Lee has been on the streets for around 10 weeks now and spent Christmas Day on his own on the street …
I was walking around the Haymarket area of Newcastle when I walked past Lee who was sitting huddled in an alcove outside the Metro station.
Lee: Excuse me, do you have any change?
Me: No sorry!
Lee: OK, have a nice day.
I didn’t stop throughout this exchange but when I got around the corner I stopped and thought about the brief scene that had just played out. Now I must confess that "100 Strangers" was in my thoughts from pretty much this point forward but I did give some thought to what I was about to do in order to do it as compassionately as I could. Whether I managed or came across as patronising or exploitative I don’t know, but I hope not.
I walked back and approached Lee, crouched down and explained that I was sorry and that actually I did have some change and that I could spare it. I offered to buy him a drink at which point Lee explained that what he really needed was another £3 to make up the £18 he needs to stay in the Backpackers hostel near Central Station. So I dug out £3 handed it to him and then asked again if he would like a drink, which he accepted. We started walking towards Starbucks and at that point I explained that this might smack of exploitation a bit but I would like to take his photograph and talk to him for a project that I was doing. I explained very clearly that my buying him a drink was in no way dependent on his answer. Lee seemed quite open to the idea and I left it at that – I had already resolved to spend a while talking to Lee if he was willing and having broached the subject of the project up front I was happy to leave it and possibly even not return to it. I just didn’t want to spend time with Lee then surprise him at the end with the request.
I bought a coffee for me and a tea for Lee (he hates coffee) and we sat outside and chatted for quite a long time …
Lee was living with friends when they were burgled and in his words his mates took advantage – I never found out exactly what he meant by that but the upshot is that he went to live with his sister for a bit but when he came home he was met by a pile of letters from the courts and a repossession order had already been passed. He came home one day not long after to find the locks changed – and that was it, Lee was now homeless! As far as I can gather he was under the impression that the rent was being paid but it wasn’t – so my best guess is that the flat was in his name and he thought his friends were paying the rent as they were still living there – but they weren’t. So Lee lost everything and he now has 2 changes of clothes to his name and has only had a roof over his head twice in the last 10 weeks. He mentions that his friends have offered him a bed but he doesn’t like to intrude and quickly feels that he has outstayed his welcome and on the whole he appeared to lack any confidence.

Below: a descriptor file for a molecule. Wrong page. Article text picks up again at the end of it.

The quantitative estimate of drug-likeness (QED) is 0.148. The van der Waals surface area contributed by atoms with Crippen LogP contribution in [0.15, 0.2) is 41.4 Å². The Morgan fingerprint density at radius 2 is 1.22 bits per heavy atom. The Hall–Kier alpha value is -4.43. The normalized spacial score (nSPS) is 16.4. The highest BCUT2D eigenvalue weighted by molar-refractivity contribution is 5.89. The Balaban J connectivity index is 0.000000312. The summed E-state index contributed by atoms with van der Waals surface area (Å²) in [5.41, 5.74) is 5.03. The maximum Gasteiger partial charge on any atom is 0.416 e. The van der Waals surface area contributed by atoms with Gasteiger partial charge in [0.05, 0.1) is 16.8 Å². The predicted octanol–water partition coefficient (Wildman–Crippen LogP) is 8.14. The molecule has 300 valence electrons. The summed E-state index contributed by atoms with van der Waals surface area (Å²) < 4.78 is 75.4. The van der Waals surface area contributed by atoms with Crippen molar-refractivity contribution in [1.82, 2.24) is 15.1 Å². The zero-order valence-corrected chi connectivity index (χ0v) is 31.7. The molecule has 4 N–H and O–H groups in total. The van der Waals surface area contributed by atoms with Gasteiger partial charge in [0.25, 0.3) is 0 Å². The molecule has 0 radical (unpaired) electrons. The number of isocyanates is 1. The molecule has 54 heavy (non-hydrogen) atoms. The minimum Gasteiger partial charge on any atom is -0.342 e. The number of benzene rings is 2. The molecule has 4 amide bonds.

Lee’s upbringing was "normal" but he got in with the wrong crowd and many years ago he had problems with drugs and ended up in jail (I don’t know if that was drug related or not) and his parents disowned him. With no home or address (I don’t think his sister lives locally) and nowhere to go this leaves Lee outside the system, unable to claim benefits, unable to get a job and therefore unable to pay for a roof over his head, but he does say that he is starting to think about accepting his friends’ help and if nothing else having a "care of" address could make all the difference to him and get him back into the system. Lee has an NVQ of some sort and had an apprenticeship as a painter/decorator so perhaps all he needs is a little help to get started again.
I quite bluntly asked Lee what his darkest hour was but regretted it when he recounted the day he took a drug overdose and "died" before being resuscitated. Lee got visibly upset at this point and I decided that my probing had stepped over the line so I recounted a story of my own regarding the fragility of life and we sat quietly for a bit before Lee asked "so what about this project of yours then?". So I explained a bit more about the purpose of the project and dug out my phone to let him have a flick around my strangers to date.
We chatted a bit more then a couple of lads that he knew walked past and he asked them to hold on and he would walk down with them – they didn’t wait though and Lee seemed keen to chase after them. Lee was the one that mentioned his photo at this point and I checked with him that he was sure and then as quickly as I could dug out my camera, slotted the flash on, pointed it upwards with the bounce card out (there was no surface to bounce the flash off) and took a single shot. At this point he stood up shook my hand and said that he hoped the photo came out and I wished him all the best for the future.
I have left a few details out deliberately and a few loose ends exist in my head as the conversation moved on quite quickly at times but the one comment that I vividly remember is Lee stating that “Newcastle has a very dark side”.
I sincerely hope that life takes a turn for the better for Lee – he came across as genuine and whilst his history obviously involves some wrong turns he doesn’t deserve to be where he is now – at least not the Lee that I met anyway.
Please feel free to provide constructive critique on the technical aspects of this photograph.
This picture is #62 in my 100 strangers project. Find out more about the project and see pictures taken by other photographers at the 100 Strangers Flickr Group page